The young German, who tells the tale, hears of HadjiStavros before he sees him: and thus the opportunity is given for a sketch of the hero's career, The master of the house where the German lodges, in Athens, is prevailed on to narrate what he knows of the past life of the man whom he, in common with nine-tenths of the Athenians, sincerely reveres. No Greek, in fact, objects very much, says M. About, to a Greek robbing him: “Un Grec dépouillé par ses frères se dit avec une certaine résignation que son argent ne sort pas de famille.” Of course there is an attitude of protest preserved, but the protest is of the feeblest kind. The native moralists complain of robbers as a father complains of the follies of his son. He scolds aloud, but loves the boy all the better secretly, and would be very sorry his lad should resemble " le fils du voisin, qui n'a jamais fait parler de lui.” There was therefore no reason, in public opinion, why the Athenian should not tell the story of Hadji-Stavros without unfriendly criticism. Hadji- Stavros, he said, was the son of a priest of the isle of Tino. He was born Heaven knows in what year: the Greeks of the good old time never knew their age, for registers “are an invention of the period of decadence.” He made a pilgrimage to Jerusalem, and on his return was taken by a pirate and forced to turn sailor: “it was thus he began to make war on the vessels of the Turks, and generally on all those that had no cannons on board.” At last he determined to set up for himself, and the beginning of the Greek insurrection afforded him an opening. “He never exactly knew whether he was a brigand or an insurgent, nor whether he was in command of robbers or partisans. All money was good in his eyes, whether it came from friends or enemies, from simple theft or glorious pillage.” At this epoch every thing Greek, and HadjiStavros among the rest, was looked at en beau. “ Lord Byron dedicated an ode to him, and the poets and rhetoricians of Paris compared him to Epaminondas, et même à ce pauvre Aristide.” But a great misfortune overtook him. Peace was made, and he heard dimly whispered such ominous words as a government, an army, and public security. He laughed heartily when informed that his property was comprised in a sous-préfecture, but he became serious when the tax-gatherer appeared. He kicked that functionary from his door, and retired to the mountains; and thinking the proper time was come, he determined to marry. He married' “ a rich heiress of one of the best families of Laconia,” but his wife died after presenting him with a daughter. Thenceforth he only lived for this child; and in order to give her a royal dowry, he “studied the question of money, learnt to specu. late, watched the rise and fall of the funds, and made his band of robbers into a joint-stock company.” He travelled widely; and it was during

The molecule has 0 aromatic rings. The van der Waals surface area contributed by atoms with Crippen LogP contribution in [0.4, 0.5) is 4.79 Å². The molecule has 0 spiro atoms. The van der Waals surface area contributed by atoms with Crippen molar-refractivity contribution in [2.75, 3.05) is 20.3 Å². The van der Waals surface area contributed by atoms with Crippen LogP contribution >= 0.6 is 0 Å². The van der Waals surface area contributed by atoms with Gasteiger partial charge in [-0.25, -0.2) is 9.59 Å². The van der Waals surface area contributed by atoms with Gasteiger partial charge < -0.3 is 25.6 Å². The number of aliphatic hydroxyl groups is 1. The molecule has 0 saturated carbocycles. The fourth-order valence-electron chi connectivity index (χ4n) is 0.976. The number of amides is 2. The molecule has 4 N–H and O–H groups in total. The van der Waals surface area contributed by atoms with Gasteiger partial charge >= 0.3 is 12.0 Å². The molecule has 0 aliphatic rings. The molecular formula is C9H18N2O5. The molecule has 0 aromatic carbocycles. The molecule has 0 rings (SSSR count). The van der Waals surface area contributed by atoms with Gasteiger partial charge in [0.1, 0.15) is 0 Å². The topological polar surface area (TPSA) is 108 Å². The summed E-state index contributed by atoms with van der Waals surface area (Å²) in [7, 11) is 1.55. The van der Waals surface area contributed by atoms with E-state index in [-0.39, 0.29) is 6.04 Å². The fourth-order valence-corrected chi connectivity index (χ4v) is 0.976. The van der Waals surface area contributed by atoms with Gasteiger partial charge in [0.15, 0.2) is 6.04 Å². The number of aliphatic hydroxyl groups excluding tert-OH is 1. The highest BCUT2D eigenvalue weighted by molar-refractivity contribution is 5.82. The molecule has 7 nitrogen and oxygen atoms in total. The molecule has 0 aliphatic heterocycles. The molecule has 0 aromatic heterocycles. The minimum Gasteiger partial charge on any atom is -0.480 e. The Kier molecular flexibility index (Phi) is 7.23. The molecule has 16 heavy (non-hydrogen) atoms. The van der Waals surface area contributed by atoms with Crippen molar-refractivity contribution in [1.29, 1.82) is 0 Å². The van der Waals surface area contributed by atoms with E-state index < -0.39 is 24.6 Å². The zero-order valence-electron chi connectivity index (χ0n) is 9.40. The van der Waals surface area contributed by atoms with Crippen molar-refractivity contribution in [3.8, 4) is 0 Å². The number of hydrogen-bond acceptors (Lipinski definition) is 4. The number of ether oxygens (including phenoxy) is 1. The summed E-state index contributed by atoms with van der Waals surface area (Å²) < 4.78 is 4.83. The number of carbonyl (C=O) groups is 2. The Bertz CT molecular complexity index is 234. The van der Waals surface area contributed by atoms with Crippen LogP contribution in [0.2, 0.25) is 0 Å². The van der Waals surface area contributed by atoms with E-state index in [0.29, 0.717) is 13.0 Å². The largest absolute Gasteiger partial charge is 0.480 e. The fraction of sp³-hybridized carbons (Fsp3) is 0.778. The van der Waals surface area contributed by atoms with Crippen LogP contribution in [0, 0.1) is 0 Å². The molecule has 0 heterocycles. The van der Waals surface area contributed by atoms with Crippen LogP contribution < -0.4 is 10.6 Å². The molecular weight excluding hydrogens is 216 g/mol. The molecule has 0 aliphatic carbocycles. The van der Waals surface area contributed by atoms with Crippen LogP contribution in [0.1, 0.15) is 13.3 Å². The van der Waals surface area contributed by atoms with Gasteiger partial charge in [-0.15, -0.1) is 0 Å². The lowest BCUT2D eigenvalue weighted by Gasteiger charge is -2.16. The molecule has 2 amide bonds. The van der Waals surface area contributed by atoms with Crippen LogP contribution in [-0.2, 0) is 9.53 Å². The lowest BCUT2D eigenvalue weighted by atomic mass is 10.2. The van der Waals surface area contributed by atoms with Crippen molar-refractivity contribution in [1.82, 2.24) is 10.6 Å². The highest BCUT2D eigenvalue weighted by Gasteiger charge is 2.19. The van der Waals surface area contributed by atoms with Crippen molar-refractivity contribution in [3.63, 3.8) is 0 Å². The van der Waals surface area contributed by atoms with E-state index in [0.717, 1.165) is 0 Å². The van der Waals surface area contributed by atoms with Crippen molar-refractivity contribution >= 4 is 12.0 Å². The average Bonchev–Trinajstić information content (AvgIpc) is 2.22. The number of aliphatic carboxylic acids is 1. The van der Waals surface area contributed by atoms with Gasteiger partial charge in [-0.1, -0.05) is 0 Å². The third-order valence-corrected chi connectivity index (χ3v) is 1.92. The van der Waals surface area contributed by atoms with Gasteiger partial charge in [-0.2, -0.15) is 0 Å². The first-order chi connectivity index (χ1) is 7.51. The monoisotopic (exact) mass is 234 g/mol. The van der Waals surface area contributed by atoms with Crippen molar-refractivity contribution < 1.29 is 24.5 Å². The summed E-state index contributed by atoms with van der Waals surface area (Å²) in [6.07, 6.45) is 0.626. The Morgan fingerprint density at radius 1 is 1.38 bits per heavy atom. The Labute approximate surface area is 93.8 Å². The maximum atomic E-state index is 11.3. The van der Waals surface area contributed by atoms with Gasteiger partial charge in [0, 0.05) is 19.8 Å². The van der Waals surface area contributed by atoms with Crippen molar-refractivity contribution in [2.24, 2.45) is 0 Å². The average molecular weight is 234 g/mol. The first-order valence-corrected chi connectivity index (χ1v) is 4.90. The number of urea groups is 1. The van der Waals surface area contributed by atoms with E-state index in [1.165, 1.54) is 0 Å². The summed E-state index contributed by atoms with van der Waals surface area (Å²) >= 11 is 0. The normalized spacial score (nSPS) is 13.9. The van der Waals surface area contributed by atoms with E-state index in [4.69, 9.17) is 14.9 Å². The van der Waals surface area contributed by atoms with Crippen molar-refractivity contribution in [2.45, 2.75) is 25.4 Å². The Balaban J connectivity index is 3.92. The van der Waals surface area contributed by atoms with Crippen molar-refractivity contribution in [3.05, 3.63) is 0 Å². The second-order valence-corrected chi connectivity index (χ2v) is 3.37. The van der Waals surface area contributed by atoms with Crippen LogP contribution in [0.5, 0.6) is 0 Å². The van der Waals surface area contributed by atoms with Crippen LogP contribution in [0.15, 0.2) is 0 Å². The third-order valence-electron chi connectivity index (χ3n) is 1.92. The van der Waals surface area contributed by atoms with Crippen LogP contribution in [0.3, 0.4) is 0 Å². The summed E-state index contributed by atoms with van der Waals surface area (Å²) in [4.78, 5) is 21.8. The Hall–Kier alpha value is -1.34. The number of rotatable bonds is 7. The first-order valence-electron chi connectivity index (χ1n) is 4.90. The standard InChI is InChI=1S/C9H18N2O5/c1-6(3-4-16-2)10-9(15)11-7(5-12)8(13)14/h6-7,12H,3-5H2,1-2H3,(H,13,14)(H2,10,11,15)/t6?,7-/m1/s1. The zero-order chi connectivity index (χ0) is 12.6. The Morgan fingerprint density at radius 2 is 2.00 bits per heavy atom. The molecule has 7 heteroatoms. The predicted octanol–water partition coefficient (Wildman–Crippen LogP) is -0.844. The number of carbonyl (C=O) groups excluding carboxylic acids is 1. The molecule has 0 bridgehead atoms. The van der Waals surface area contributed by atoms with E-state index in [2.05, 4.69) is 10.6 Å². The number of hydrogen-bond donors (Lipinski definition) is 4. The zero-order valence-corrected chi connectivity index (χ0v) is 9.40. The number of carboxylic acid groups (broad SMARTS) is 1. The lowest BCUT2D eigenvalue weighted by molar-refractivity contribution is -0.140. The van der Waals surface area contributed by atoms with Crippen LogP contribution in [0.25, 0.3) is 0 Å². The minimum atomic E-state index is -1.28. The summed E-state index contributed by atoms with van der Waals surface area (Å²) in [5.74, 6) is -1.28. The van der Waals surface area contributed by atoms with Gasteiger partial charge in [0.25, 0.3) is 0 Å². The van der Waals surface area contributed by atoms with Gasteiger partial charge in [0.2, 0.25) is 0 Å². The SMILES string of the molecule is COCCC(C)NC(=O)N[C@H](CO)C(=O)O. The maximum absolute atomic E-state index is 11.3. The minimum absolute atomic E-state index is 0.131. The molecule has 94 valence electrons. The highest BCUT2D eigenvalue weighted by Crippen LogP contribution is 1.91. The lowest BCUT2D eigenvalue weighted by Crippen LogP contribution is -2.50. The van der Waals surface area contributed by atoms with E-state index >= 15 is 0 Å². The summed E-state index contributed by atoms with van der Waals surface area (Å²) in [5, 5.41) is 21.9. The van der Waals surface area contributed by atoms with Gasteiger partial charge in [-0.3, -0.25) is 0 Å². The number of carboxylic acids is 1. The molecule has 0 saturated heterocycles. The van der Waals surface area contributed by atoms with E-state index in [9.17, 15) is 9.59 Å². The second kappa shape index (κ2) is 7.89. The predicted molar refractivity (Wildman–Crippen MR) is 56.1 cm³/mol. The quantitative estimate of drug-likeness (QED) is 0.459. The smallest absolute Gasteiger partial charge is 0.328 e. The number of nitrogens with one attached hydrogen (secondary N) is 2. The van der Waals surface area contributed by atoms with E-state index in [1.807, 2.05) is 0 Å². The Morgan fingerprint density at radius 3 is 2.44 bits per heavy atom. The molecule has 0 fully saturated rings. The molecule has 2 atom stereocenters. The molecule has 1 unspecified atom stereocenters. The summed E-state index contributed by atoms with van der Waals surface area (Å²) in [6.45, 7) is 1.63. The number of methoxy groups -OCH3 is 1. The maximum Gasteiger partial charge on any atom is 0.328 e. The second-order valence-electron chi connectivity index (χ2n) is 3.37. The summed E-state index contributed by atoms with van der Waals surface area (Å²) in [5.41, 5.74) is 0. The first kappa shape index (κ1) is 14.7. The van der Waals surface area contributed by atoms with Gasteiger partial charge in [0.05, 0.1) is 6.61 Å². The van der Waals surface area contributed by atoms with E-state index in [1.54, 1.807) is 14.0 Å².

a stay in England that the sight of an election for a rotten borough in Yorkshire “ inspired him with profound reflections on the nature and advantages of constitutional government.” He came back determined to work the institutions of his country to his profit. “ He burnt a fair quantity of villages to please the Opposition, and then destroyed as many in the interest of the Conservative party.” At last his influence was so great that he had thirty deputies who were his passive tools. A celebrated minister considered it worth while to buy him once for all with a magnificent offer. They met in a most friendly way, and the minister offered him a full amnesty for him and his, a brevet of general of division, the title of senator, and ten thousand hectares of forest-land as a free gift. The brigand hesitated, but at last refused. “It is too late," he said, “ for me, at my age, to change my way of living. I should go to sleep in the Senate, and should be apt, from mere force of habit, to shoot my
soldiers if I saw them in the uniform I have so often attacked.”
The character of Hadji-Stavros is well kept up throughout the book, and he has a wild and savage nobleness, and assumes a comic air of superiority to every thing else in Greece, which warms our sympathies as we go on.
He reaches his climax in a passage in which he sketches an ideal of brigandage, which old age alone prevents him from realising. “I would give much," he says, “ to be young once more, and to be only fifty years old. I dream of a new organisation of brigandage, without disorder, turbulence, or noise; but I bave no one to second me. I should like to have an exact census of all the inhabitants of the kingdom, with an approximative estimate of all their property, movable and immovable. A recognised agent at each port would inform me of the intended route, and, so far as possible, of the fortune, of every traveller who landed; and thus I should know what each person ought to give me, and I should not be liable to ask too much or too little. I would establish